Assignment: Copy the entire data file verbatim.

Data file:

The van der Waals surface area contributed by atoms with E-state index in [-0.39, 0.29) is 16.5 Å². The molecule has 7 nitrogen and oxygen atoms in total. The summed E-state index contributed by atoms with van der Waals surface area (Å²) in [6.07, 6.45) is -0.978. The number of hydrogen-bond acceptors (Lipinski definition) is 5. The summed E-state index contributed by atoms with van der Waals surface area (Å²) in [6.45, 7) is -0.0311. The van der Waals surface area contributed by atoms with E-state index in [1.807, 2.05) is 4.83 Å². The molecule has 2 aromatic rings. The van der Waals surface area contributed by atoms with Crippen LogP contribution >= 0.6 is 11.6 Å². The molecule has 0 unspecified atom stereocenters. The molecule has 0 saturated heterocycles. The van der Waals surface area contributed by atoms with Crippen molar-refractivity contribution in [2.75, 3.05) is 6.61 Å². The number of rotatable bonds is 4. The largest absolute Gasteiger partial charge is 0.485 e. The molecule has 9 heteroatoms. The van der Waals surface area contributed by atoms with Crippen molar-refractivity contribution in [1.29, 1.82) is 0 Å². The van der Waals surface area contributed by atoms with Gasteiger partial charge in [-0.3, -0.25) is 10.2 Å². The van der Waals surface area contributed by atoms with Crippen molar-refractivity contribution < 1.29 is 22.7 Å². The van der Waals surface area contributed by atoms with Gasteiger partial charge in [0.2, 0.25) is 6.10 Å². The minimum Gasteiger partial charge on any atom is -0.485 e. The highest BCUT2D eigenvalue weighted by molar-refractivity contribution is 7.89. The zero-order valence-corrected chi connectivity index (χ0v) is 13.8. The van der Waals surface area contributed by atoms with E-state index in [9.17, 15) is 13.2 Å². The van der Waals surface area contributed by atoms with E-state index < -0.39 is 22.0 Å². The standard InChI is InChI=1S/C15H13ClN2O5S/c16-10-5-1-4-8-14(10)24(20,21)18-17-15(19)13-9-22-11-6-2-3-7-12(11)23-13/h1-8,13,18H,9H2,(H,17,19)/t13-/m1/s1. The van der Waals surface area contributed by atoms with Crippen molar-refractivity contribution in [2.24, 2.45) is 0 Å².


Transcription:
The van der Waals surface area contributed by atoms with E-state index in [-0.39, 0.29) is 16.5 Å². The molecule has 7 nitrogen and oxygen atoms in total. The summed E-state index contributed by atoms with van der Waals surface area (Å²) in [6.07, 6.45) is -0.978. The number of hydrogen-bond acceptors (Lipinski definition) is 5. The summed E-state index contributed by atoms with van der Waals surface area (Å²) in [6.45, 7) is -0.0311. The van der Waals surface area contributed by atoms with E-state index in [1.807, 2.05) is 4.83 Å². The molecule has 2 aromatic rings. The van der Waals surface area contributed by atoms with Crippen LogP contribution >= 0.6 is 11.6 Å². The molecule has 0 unspecified atom stereocenters. The molecule has 0 saturated heterocycles. The van der Waals surface area contributed by atoms with Crippen molar-refractivity contribution in [2.75, 3.05) is 6.61 Å². The number of rotatable bonds is 4. The largest absolute Gasteiger partial charge is 0.485 e. The molecule has 9 heteroatoms. The van der Waals surface area contributed by atoms with Crippen molar-refractivity contribution in [1.29, 1.82) is 0 Å². The van der Waals surface area contributed by atoms with Gasteiger partial charge in [-0.3, -0.25) is 10.2 Å². The van der Waals surface area contributed by atoms with Crippen molar-refractivity contribution < 1.29 is 22.7 Å². The van der Waals surface area contributed by atoms with Gasteiger partial charge in [0.2, 0.25) is 6.10 Å². The minimum Gasteiger partial charge on any atom is -0.485 e. The highest BCUT2D eigenvalue weighted by molar-refractivity contribution is 7.89. The zero-order valence-corrected chi connectivity index (χ0v) is 13.8. The van der Waals surface area contributed by atoms with E-state index in [9.17, 15) is 13.2 Å². The van der Waals surface area contributed by atoms with E-state index < -0.39 is 22.0 Å². The standard InChI is InChI=1S/C15H13ClN2O5S/c16-10-5-1-4-8-14(10)24(20,21)18-17-15(19)13-9-22-11-6-2-3-7-12(11)23-13/h1-8,13,18H,9H2,(H,17,19)/t13-/m1/s1. The van der Waals surface area contributed by atoms with Crippen molar-refractivity contribution in [2.24, 2.45) is 0 Å².